I was musing over the advance of outright Communism in America’s universities – oh, it’s not always called that, but the content is Communist from first to last – when I recalled this bit of the late Garet Garret’s tome The People’s Pottage:
Revolution in the modern case is no longer an uncouth business. The ancient demagogic art, like every other art, has, as we say, advanced. It has become in fact a science—the science of political dynamics. And your scientific revolutionary in spectacles regards force in a cold, impartial manner. It may or may not be necessary. If not, so much the better; to employ it wantonly, or for the love of it, when it is not necessary, is vulgar, unintelligent and wasteful. Destruction is not the aim. The more you destroy the less there is to take over. Always the single end in view is a transfer of power.
Outside of the Communist party and its aurora of radical intellectuals few Americans seemed to know that revolution had become a department of knowledge, with a philosophy and a doctorate of its own, a language, a great body of experimental data, schools of method, textbooks, and manuals—and this was revolution regarded not as an act of heroic redress in a particular situation, but revolution as a means to power in the abstract case.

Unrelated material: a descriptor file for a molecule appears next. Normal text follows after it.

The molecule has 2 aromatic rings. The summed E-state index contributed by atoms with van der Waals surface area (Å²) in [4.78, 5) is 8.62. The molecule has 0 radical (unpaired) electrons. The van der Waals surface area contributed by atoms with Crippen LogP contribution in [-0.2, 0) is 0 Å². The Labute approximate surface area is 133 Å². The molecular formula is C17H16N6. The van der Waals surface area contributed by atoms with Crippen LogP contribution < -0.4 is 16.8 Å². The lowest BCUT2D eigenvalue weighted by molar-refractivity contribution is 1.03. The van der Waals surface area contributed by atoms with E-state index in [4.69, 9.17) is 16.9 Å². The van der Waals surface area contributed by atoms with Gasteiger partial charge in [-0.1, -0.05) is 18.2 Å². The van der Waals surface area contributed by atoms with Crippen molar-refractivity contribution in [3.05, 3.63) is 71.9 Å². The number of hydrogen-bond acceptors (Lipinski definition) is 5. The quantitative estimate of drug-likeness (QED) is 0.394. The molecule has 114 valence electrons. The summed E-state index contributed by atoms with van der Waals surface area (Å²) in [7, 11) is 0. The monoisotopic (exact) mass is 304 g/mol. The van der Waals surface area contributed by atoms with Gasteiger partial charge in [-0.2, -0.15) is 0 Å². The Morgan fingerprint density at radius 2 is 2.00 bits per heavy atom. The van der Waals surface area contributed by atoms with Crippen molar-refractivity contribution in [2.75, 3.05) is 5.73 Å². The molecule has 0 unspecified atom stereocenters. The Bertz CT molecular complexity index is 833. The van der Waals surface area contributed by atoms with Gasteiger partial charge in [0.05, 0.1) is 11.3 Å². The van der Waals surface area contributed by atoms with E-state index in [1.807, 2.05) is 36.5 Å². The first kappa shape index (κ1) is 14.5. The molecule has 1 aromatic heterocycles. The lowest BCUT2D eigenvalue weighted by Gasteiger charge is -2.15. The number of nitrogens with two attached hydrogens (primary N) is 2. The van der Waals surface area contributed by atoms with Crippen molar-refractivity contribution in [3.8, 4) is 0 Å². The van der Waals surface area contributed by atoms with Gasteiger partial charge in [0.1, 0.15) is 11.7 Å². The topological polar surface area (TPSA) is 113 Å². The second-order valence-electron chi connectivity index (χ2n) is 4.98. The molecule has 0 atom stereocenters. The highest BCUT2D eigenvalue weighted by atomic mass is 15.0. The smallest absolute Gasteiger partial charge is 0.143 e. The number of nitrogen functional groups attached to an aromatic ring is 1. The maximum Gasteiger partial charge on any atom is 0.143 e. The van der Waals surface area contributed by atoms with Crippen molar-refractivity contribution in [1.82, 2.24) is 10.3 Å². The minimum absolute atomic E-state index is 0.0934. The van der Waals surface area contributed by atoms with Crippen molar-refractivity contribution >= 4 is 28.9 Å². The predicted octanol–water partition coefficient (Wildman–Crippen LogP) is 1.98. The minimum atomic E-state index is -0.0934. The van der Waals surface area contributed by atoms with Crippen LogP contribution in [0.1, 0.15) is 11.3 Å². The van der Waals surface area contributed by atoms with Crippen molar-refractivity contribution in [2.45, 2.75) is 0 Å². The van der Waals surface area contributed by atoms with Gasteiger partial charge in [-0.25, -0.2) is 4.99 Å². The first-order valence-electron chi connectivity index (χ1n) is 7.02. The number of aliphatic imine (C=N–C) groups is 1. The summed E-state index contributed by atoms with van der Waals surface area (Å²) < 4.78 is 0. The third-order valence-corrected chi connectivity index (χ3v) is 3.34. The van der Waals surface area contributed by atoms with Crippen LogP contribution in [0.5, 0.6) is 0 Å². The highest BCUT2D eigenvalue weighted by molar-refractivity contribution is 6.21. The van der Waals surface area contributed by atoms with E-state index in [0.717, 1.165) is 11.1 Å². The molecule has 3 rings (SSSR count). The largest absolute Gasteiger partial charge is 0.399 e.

There was a prodigious literature of revolutionary thought concealed only by the respectability of its dress. Americans generally associated dangerous doctrine with bad printing, rude grammar, and stealthy distribution. Here was revolutionary doctrine in well printed and well written books, alongside of best sellers at your bookstore or in competition with detectives on your news-dealer’s counter. As such it was all probably harmless, or it was about something that could happen in Europe, not here. A little communism on the newsstand like that might be good for us, in fact, regarded as a twinge of pain in a robust, somewhat reckless social body. One ought to read it, perhaps, just to know. But one had tried, and what dreary stuff it had turned out to be!….
Their influence for a while was underestimated, especially by those who thought their free enterprise world was too strong to be in danger, and said: A little radicalism is perhaps good for us. It will make us think.”
Garrett wrote that in the Fifties, when America was the richest, strongest, and safest nation on Earth. If only we had paid an appropriate degree of attention.